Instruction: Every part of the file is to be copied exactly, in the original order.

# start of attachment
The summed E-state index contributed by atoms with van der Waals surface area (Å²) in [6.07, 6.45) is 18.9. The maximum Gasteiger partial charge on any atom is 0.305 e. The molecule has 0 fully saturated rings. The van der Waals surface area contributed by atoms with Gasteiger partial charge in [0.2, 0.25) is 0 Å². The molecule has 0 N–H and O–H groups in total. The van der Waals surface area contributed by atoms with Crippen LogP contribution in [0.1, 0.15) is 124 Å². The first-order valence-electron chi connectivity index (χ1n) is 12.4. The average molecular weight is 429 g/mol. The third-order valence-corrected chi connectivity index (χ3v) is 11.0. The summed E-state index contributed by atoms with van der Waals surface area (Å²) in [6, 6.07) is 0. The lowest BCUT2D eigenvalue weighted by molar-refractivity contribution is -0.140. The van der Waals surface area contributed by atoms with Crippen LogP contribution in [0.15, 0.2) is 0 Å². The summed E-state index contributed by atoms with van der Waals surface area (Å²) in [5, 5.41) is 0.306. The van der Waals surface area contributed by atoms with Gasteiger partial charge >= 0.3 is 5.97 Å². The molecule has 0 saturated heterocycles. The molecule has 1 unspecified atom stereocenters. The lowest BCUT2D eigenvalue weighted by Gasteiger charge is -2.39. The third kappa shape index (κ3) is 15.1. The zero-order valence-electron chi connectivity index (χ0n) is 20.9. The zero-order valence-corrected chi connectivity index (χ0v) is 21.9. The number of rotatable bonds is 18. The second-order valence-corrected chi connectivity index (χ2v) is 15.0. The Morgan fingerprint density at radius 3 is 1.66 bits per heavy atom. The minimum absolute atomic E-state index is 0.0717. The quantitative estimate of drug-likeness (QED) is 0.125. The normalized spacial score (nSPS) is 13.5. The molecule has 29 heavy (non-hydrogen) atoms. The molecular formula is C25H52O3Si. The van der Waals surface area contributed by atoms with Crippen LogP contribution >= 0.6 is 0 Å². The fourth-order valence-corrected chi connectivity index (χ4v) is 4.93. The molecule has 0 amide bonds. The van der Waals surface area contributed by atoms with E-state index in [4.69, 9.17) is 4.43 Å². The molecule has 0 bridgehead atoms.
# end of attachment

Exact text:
The summed E-state index contributed by atoms with van der Waals surface area (Å²) in [6.07, 6.45) is 18.9. The maximum Gasteiger partial charge on any atom is 0.305 e. The molecule has 0 fully saturated rings. The van der Waals surface area contributed by atoms with Gasteiger partial charge in [0.2, 0.25) is 0 Å². The molecule has 0 N–H and O–H groups in total. The van der Waals surface area contributed by atoms with Crippen LogP contribution in [0.1, 0.15) is 124 Å². The first-order valence-electron chi connectivity index (χ1n) is 12.4. The average molecular weight is 429 g/mol. The third-order valence-corrected chi connectivity index (χ3v) is 11.0. The summed E-state index contributed by atoms with van der Waals surface area (Å²) in [6, 6.07) is 0. The lowest BCUT2D eigenvalue weighted by molar-refractivity contribution is -0.140. The van der Waals surface area contributed by atoms with Crippen LogP contribution in [0.15, 0.2) is 0 Å². The summed E-state index contributed by atoms with van der Waals surface area (Å²) in [5, 5.41) is 0.306. The van der Waals surface area contributed by atoms with Gasteiger partial charge >= 0.3 is 5.97 Å². The molecule has 0 saturated heterocycles. The molecule has 1 unspecified atom stereocenters. The lowest BCUT2D eigenvalue weighted by Gasteiger charge is -2.39. The third kappa shape index (κ3) is 15.1. The zero-order valence-electron chi connectivity index (χ0n) is 20.9. The zero-order valence-corrected chi connectivity index (χ0v) is 21.9. The number of rotatable bonds is 18. The second-order valence-corrected chi connectivity index (χ2v) is 15.0. The Morgan fingerprint density at radius 3 is 1.66 bits per heavy atom. The minimum absolute atomic E-state index is 0.0717. The quantitative estimate of drug-likeness (QED) is 0.125. The normalized spacial score (nSPS) is 13.5. The molecule has 29 heavy (non-hydrogen) atoms. The molecular formula is C25H52O3Si. The van der Waals surface area contributed by atoms with Crippen LogP contribution >= 0.6 is 0 Å². The fourth-order valence-corrected chi connectivity index (χ4v) is 4.93. The molecule has 0 amide bonds. The van der Waals surface area contributed by atoms with E-state index in [4.69, 9.17) is 4.43 Å². The molecule has 0 bridgehead atoms.